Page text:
The calendar we use is a solar calendar, which is to say it is reckoned by the various positions of the sun with no regard to phases of the moon. A year is defined as the time between two successive crossings of the celestial equator.
Lunar calendars were based on the phases of the moon. Dividing a year into 12 lunar months totals just over 354 days, about 11 days short of a solar year. Ancient lunar calendars, such as the Hebrew calendar, added “leap months” to keep in step with the sun.
Just over 2,000 years ago, the new year began on the vernal equinox. In 45 BC, Julius Caesar made the calendar solar and moved the beginning of the year to January 1, when Roman consuls began their terms of office. A “leap day” was introduced every four years to keep the new calendar in sync.
Since the first century, the Roman calendar was divided into 12 months, with the same names for the months that we use today. But the system of ascribing a unique number to each year (2016, for example) didn’t come along until about 525 AD.
Before then, years were numbered according to the beginning of a ruler’s reign (e.g., 559 BC was the First Year of King Cyrus in Persia). However, each country had its own ruler and, therefore, counted the years differently. Each new place the Persians conquered had its own First Year of King Cyrus, each in a different year. Then some nations began the first year when the ruler came to power; others began the following year.
Almost 1,500 years ago, a monk by the name of Dionysius Exiguus simplified matters when he suggested the years be counted from the birth of Christ. All years prior to that would ascend into the past “before Christ,” and subsequent years ascend into the future, “anno Domini” (“the year of the Lord”). Therefore, 1 BC was followed by 1 AD.
However, historical data suggest the entire numbering system may be off by four to six years, in which case we’re not living in 2016, but in 2022!
This is because, under the Julian Calendar, there were three too many leap days every 385 years. By the time of Pope Gregory XIII in the 16th century, the solar calendar was off by 10 days, making it difficult to pinpoint religious holidays, such as Easter.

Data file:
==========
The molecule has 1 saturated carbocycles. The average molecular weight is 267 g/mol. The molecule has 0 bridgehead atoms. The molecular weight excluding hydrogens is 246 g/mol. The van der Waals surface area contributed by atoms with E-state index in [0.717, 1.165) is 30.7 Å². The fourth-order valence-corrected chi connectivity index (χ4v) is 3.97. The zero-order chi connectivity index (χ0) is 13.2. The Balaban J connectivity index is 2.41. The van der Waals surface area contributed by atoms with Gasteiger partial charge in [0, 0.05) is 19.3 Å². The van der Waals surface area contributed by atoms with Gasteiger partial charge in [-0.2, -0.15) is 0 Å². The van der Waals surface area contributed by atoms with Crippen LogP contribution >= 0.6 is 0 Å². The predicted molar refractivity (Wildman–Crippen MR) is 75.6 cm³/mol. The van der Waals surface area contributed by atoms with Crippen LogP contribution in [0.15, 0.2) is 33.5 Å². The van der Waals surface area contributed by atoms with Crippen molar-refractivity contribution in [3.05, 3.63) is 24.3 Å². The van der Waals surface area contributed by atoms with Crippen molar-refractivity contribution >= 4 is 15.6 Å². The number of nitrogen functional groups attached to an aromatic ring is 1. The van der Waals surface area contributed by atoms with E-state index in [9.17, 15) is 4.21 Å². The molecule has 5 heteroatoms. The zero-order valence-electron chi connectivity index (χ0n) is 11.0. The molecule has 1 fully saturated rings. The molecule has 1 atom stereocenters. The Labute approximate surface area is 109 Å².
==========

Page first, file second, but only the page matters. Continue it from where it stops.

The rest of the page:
The Gregorian Calendar solved this by designating years exactly divisible by four as leap years, except for those exactly divisible by 100, but years ending in “00” are not leap years unless they are exactly divisible by 400. So, 1996, 2000, and 2004 were all leap years, but 1900 was not and 2100 won’t be either.
The Gregorian Calendar instantly eliminated those extra 10 leap days. As a result, Wednesday, October 4, 1582, was followed by Thursday, October 15, 1582. Roman Catholic countries quickly adopted this new system, but other nations were slower to do so.
England and its colonies continued to follow the Julian Calendar (including its practice of beginning the year on March 25) until 1752. This is why George Washington has two birthdays. He was born on February 11, 1731, under the old calendar, which is February 22, 1732, under the new calendar.
The French Republican Calendar was used from 1793 to 1806 following the French Revolution. It was comprised of 12 months of 30 days each, with five days tacked onto the end of the year (six in leap years). Weeks were replaced with “decades” of 10 days each.
But the Gregorian Calendar has held its own and is probably the most accurate calendar ever devised. One problem, however, is that a month can begin on any day of the week. The Thirteen-Month, or International Fixed Calendar would reduce the length of each month to exactly four weeks (February wouldn’t even notice).
The extra month, called Sol, would fall between June and July. Each 28-day month would begin on the same day of the week, totaling 364 days in a year. An extra “year day” would be placed at the end of the year, with a leap day every four years at the end of June (about time that extra day showed up during summer!).
Despite its advantages, the International Fixed Calendar is unlikely to take over. The business world functions on four quarters of three months each, and the transition to four 13-week quarters might be disruptive.
Leap days and year days would throw off the seven-day worship cycle of Jews, Christians, and Muslims. Major holidays, like Christmas and 4th of July, would fall permanently on a Wednesday, and every month would include a Friday the 13th.
Summer officially began this year on June 20 at 5:34 p.m. The beginning of the season calls for slightly sub-average temps and precipitation going into July. Then look for showers and thunderstorms.